There are exceptions for videos if the primary purpose is educational, documentary, scientific or artistic. We enforce this policy in the same way we do all our policies and users can appeal if they feel a video has been removed mistakenly. (2/2)
— YouTubeInsider (@YouTubeInsider) July 5, 2019
One argument against the updated policy language with a specific line asking users not to upload “instructional hacking and phishing videos” comes from someone with relevant experience. Marcus “MalwareTech” Hutchins has worked to secure networks and was able to stop the spread of the “WannaCry” ransomware, and also plead guilty to charges for writing malware years earlier.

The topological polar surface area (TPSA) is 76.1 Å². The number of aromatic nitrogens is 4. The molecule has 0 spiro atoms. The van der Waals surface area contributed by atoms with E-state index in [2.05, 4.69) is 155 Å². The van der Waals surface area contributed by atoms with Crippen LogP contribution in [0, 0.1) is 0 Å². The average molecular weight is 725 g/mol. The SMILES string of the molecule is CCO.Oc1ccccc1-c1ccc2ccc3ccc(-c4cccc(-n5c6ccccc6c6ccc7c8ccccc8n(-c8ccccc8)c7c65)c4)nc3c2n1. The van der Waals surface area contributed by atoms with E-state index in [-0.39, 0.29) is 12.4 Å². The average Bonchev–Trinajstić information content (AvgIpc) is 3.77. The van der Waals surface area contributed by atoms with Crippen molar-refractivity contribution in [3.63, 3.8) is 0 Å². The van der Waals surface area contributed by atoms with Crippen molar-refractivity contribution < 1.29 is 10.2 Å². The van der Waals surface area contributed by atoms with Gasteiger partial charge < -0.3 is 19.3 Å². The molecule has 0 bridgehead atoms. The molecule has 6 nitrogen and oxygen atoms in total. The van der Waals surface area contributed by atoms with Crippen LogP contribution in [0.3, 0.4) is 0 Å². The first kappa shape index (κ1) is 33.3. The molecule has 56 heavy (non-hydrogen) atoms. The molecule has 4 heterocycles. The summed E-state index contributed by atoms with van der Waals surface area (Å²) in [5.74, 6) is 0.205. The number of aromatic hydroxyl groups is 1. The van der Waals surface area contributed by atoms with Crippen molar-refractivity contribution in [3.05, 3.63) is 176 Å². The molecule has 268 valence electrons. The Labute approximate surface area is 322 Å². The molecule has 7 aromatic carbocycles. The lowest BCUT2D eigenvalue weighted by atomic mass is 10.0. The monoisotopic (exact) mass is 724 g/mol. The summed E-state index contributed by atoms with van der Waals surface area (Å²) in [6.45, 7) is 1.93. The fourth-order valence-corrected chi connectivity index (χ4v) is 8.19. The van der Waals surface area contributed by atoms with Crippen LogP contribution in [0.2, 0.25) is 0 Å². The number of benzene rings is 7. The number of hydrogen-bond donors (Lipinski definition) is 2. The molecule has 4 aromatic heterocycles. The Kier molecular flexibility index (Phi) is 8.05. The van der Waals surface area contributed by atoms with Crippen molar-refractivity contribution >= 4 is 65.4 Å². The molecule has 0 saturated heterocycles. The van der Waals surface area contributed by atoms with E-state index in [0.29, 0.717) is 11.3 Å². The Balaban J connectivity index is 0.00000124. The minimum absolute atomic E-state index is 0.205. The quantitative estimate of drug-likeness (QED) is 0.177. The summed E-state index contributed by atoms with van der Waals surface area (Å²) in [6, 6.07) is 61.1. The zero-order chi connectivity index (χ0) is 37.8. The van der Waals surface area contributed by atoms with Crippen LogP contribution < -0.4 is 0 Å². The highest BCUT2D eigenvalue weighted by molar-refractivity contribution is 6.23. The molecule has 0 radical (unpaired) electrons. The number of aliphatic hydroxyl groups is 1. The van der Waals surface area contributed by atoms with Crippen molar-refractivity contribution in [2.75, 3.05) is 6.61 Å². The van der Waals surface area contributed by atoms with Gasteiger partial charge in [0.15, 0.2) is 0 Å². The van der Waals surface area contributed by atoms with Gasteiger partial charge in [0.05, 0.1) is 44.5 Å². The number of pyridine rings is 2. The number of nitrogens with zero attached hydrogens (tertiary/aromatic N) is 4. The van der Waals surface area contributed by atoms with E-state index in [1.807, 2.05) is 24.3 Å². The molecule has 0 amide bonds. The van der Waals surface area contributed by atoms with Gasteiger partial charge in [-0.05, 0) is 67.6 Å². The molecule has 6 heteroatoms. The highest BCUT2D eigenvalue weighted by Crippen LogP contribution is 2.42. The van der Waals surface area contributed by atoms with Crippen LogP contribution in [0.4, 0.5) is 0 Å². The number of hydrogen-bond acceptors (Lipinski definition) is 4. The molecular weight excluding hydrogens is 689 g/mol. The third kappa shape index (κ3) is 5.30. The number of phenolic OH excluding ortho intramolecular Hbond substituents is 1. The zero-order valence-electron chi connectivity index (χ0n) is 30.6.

As he explains in a blog post, making sure ethical hacking videos are accessible could keep others from experiencing a similar path:
One has to ask, where would we rather kids learn about computer security?
A site like YouTube, where security professionals will steer them in the direction of a legitimate job, six figure salaries, and strong ethics?
Or a shady forum where they will not only be exposed to crime, but criminals who believe what they are doing is both legal and ethical?